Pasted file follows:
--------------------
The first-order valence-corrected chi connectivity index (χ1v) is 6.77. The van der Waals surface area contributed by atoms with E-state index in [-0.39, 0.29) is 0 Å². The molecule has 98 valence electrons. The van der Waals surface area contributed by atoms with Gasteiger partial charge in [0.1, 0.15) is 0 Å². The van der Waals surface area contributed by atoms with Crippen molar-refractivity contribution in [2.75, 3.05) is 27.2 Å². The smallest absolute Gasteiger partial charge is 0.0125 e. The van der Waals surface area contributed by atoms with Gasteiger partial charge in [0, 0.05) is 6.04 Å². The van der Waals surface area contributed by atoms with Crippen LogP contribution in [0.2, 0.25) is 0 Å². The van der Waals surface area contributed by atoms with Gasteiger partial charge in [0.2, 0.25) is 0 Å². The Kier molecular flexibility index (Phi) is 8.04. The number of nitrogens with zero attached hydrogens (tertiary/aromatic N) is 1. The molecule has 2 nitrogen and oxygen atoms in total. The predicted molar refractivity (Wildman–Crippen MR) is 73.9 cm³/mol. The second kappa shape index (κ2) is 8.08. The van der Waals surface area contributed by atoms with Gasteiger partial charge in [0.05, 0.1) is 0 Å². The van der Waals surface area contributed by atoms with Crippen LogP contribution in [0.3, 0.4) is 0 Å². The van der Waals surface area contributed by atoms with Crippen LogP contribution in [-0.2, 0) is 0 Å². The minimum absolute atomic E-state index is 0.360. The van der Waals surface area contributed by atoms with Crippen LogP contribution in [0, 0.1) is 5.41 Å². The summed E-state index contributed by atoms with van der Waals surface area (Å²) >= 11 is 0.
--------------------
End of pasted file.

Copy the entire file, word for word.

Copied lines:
The first-order valence-corrected chi connectivity index (χ1v) is 6.77. The van der Waals surface area contributed by atoms with E-state index in [-0.39, 0.29) is 0 Å². The molecule has 98 valence electrons. The van der Waals surface area contributed by atoms with Gasteiger partial charge in [0.1, 0.15) is 0 Å². The van der Waals surface area contributed by atoms with Crippen molar-refractivity contribution in [2.75, 3.05) is 27.2 Å². The smallest absolute Gasteiger partial charge is 0.0125 e. The van der Waals surface area contributed by atoms with Gasteiger partial charge in [0, 0.05) is 6.04 Å². The van der Waals surface area contributed by atoms with Crippen LogP contribution in [0.2, 0.25) is 0 Å². The van der Waals surface area contributed by atoms with Gasteiger partial charge in [0.2, 0.25) is 0 Å². The Kier molecular flexibility index (Phi) is 8.04. The number of nitrogens with zero attached hydrogens (tertiary/aromatic N) is 1. The molecule has 2 nitrogen and oxygen atoms in total. The predicted molar refractivity (Wildman–Crippen MR) is 73.9 cm³/mol. The second kappa shape index (κ2) is 8.08. The van der Waals surface area contributed by atoms with Gasteiger partial charge in [0.05, 0.1) is 0 Å². The van der Waals surface area contributed by atoms with Crippen LogP contribution in [0.3, 0.4) is 0 Å². The van der Waals surface area contributed by atoms with Crippen LogP contribution in [-0.2, 0) is 0 Å². The minimum absolute atomic E-state index is 0.360. The van der Waals surface area contributed by atoms with Crippen LogP contribution in [0, 0.1) is 5.41 Å². The summed E-state index contributed by atoms with van der Waals surface area (Å²) >= 11 is 0.